Theatre troupe is on Target exploring seniors issues

Are You of Age? is a three-play event at Intrepid Theatre Club Oct. 15 to raise awareness of and funds for Target Theatre

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Performing as an elderly mother experiencing the full range of emotions that accompany an Alzheimer’s diagnosis is draining for Oak Bay actor Janie Morris, but so very rewarding.

The character is part of the play I’m Still Here, one of a number of productions in the Target Theatre Society’s repertoire exploring seniors issues with empathy and humour.

Performing the show recently at the Brentwood Bay Seniors Centre, “there was a lot of emotion from the audience but they needed to express that,” says Artistic Director Tony Cain.

Target Theatre, and through it the Target Players, has been educating, illuminating and entertaining Greater Victoria’s seniors, their friends and families since 1985.

Founded by the late June Boston, topics explored range from Alzheimer’s disease to relationships, safe driving to prostate cancer. Some works come from outside playwrights, others they write themselves.

“We are a theatre company of senior actors – 55-plus – who specifically perform plays about seniors concerns and issues,” explains Cain, noting all the plays have to be educational, or create awareness, but they are also entertaining.

The group has a number of plays in its repertoire and on Saturday, hosts Are You of Age?, a three-play event at Intrepid Theatre Club to raise awareness of the vital work they do, and funds to help them do it.

“This is a fundraiser but it’s also a way to show what we do to the community at large,” says Morris, also Target Theatre Society president.

“People should come to see the show if they’re interested in the subject matter and consider (getting involved).”

Representative of their diverse repertoire, the line-up includes the celebrated I’m still Here, a moving story about living with dementia, Post-Its, a play that reflects on a 40-year marriage in dialogue exchanged via Post-it notes, and I’m Herbert, a play about a conversation between an older husband and wife always in a state of confusion, thanks to a lifetime of stories, previous relationships and mix-ups between the two.

“Regardless of the context of the play, there’s always humour,” says Oak Bay actor Peter McNab, who stars in Post-Its.

A great deal of research forms the foundation of the works, whether it’s the physical, medical and psychological impacts of dementia, for example, or the impact on the families of a loved one experiencing prostate cancer.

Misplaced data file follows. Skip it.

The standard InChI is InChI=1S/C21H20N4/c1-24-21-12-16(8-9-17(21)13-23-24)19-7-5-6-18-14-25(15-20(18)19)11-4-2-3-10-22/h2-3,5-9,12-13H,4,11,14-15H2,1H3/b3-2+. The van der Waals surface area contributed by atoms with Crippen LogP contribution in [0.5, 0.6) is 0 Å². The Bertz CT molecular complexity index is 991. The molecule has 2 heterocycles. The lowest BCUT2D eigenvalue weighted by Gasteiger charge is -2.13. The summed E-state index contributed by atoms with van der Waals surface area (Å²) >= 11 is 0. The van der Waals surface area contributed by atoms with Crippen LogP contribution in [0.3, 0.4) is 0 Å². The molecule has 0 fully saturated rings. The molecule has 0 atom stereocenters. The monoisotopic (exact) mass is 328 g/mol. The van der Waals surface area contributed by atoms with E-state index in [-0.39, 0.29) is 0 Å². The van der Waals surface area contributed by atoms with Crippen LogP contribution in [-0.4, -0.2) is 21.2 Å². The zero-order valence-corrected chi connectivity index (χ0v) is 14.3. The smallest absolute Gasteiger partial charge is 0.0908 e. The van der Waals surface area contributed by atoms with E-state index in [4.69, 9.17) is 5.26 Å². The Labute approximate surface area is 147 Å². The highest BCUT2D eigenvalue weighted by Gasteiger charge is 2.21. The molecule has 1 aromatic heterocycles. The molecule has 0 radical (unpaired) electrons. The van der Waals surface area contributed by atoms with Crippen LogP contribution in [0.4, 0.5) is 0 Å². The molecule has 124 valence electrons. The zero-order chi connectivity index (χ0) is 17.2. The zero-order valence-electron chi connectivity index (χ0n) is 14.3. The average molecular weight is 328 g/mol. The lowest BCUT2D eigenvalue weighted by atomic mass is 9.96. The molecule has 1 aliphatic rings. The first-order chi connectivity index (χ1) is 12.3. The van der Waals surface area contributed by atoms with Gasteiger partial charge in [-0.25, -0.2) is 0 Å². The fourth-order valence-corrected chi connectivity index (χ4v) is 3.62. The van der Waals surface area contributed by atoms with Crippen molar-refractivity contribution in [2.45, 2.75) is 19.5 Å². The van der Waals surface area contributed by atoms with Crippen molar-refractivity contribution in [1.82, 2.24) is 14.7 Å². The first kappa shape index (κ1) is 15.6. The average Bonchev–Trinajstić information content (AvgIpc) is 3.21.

The well-researched No Big Deal takes on the issue of prostate cancer, “aimed at the family members and relatives who have to deal with the men who have to deal with this,” Cain says. “Humour is critical in these kinds of plays about serious issues like dementia and prostate cancer.

Dialogue often comes from conversations with real people, says Tim Watters, an Oak Bay actor and sound designer.

I’m Still Here is part of the training at Victoria Hospice, performed for doctors, nurses, psychologists, aids and others.

“We’re trying to promote this specifically for families who are trying to cope with their loved ones who have been diagnosed and how to deal with humour as they progress through it.”

While funny, the stories are also poignant, revealed in the question and answer sessions that follow each performance.

“Every time, somebody always says, ‘You people should be more well-known,’” says McNab.

At a performance in Nanaimo, recently diagnosed audience members felt able to open up for the first time because they felt they were in a safe environment.

“People are very willing to share their experiences and often thankful to be able to talk about it,” Morris reflects.

“We learn lots too – like the power of music,” McNab adds.

Among Cain’s favourites is Age on Wheels, a show about safe driving for seniors told in both a long and short version with great songs.

“This is a great light comedy that makes people laugh, but we’re still getting a message across, we’re educating them,” he says.

The group recently received a grant from the Hearing Loss Society of Canada to write a play exploring the topic of hearing loss, Cain says.

The troupe undertook about a dozen performances last year.

Group numbers fluctuate but currently sit around 20 and the goal is to have two actors ready to go with each role.

Rehearsals are at Langham Court Theatre two mornings each week, with performances out at various venues in the community.

Learn more at targettheatre.ca.

 

 

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